Good luck and God Bless.


#5

Yes, you only need one sponsor/godparent.

There is no requirement that godparents be husband and wife. My daughter’s godparents are not married to each other. I am godfather to three children and my wife is only godmother to one of them.

If that were a requirement, the Church would effectively be forbidding single people from ever being godparents.


#6

I am guessing that the OP is expecting twins or something like that. Infants who have already been born should certainly not be kept waiting until spring to be baptized,


#7

No the babies are already born, in fact they have a nanny.

I’m don’t know that he has said why they are waiting so long to to baptize them.


#8

he hasn’t and won’t.


#9

Can. 867 §1 Parents are obliged to see that their infants are baptised within the first few weeks. As soon as possible after the birth, indeed even before it, they are to approach the parish priest to ask for the sacrament for their child, and to be themselves duly prepared for it.

§2 If the infant is in danger of death, it is to be baptised without any delay.


#10

thistle

may I ask, what is your point in postibg this? because it seems, and I could be wrong, that maybe your intent is to “prove” we, a recently reverted catholic, a non-catholic, and two priests from separate parishes, hace screwed up and are going straight to hell, and the babies will be right there with us. I get it, we should have done this two years ago and certainly should otherwise do it immediately. thanks for clarifying with official text. I guess whatever reasons we all have don’t matter. you, and some others here, work for God and, judging us electronically, have determined our fate.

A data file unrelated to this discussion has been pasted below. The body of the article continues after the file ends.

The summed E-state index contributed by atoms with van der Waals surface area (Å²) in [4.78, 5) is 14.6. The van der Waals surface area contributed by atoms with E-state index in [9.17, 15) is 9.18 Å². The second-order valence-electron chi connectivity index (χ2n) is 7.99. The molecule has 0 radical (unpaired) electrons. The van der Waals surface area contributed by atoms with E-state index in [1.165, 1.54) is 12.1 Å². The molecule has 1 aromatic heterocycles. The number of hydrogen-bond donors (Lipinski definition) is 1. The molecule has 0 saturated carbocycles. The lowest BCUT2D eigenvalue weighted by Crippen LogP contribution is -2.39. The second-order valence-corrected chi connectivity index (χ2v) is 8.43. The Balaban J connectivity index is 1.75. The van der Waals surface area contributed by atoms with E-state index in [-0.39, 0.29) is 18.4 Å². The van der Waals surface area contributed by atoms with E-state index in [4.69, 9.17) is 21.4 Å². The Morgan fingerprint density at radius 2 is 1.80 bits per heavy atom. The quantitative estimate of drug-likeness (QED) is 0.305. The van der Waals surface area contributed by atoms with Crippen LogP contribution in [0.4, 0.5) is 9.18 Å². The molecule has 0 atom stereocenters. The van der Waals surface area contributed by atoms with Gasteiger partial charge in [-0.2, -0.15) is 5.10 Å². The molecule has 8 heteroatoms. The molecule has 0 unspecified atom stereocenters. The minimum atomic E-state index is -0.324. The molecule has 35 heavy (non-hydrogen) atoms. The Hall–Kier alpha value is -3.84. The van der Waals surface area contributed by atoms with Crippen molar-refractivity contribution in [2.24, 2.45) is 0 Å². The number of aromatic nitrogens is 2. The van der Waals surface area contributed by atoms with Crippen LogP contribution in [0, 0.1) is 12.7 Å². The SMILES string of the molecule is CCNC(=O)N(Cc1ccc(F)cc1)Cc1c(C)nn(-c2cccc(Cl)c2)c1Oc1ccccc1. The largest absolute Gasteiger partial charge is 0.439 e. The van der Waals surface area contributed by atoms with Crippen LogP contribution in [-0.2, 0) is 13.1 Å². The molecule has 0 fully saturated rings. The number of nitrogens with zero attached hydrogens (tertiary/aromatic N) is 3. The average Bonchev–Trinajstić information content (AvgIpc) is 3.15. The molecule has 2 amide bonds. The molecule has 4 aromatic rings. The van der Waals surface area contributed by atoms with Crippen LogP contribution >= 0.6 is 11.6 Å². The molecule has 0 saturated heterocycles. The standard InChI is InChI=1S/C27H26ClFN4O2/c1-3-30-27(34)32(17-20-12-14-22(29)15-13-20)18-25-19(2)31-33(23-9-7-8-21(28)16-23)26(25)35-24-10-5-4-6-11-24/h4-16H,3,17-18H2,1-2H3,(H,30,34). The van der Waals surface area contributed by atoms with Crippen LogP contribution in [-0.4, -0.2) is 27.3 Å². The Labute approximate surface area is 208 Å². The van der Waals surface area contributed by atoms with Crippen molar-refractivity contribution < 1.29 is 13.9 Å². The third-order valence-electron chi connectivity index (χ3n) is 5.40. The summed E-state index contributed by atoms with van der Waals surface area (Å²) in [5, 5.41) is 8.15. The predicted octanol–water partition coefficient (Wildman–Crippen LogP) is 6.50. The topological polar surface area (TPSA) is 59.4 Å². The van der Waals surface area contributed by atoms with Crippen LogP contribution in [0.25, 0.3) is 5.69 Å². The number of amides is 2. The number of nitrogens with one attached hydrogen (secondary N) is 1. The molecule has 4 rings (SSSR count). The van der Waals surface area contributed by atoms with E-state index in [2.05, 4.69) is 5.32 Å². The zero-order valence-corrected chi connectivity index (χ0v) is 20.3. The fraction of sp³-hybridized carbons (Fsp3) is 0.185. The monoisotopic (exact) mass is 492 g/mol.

thank you for pointing out the error of oue ways. I wonder what else we are doing wrong. we need your help to be perfect, can you let us know how else you’ll be judging us so we can repent and act differently without delay?


#11

I wasn’t even responding to your post. I was commenting to Maryjk.

I don’t know the reason for your outburst and over-reaction. I was simply showing that Catholic parents are obliged to get their infants baptised as soon as possible. I had no idea you had waited so long or why. We are not mind readers. You have only just given us the information in this post!


#12

Well then, I am sorry.

I’ve just seen too many people on this forum proudly displaying their knowledge of the ins-and-outs of Catholicism, and disdaining others who know less. But then, knowing all the rules may make one “Catholic,” but it’s the way in which we live our lives that defines the extent to which we are “good” Catholics. I wonder how many of these folks express their knowledge in how they live but, If I answered, that, I would be purely speculating.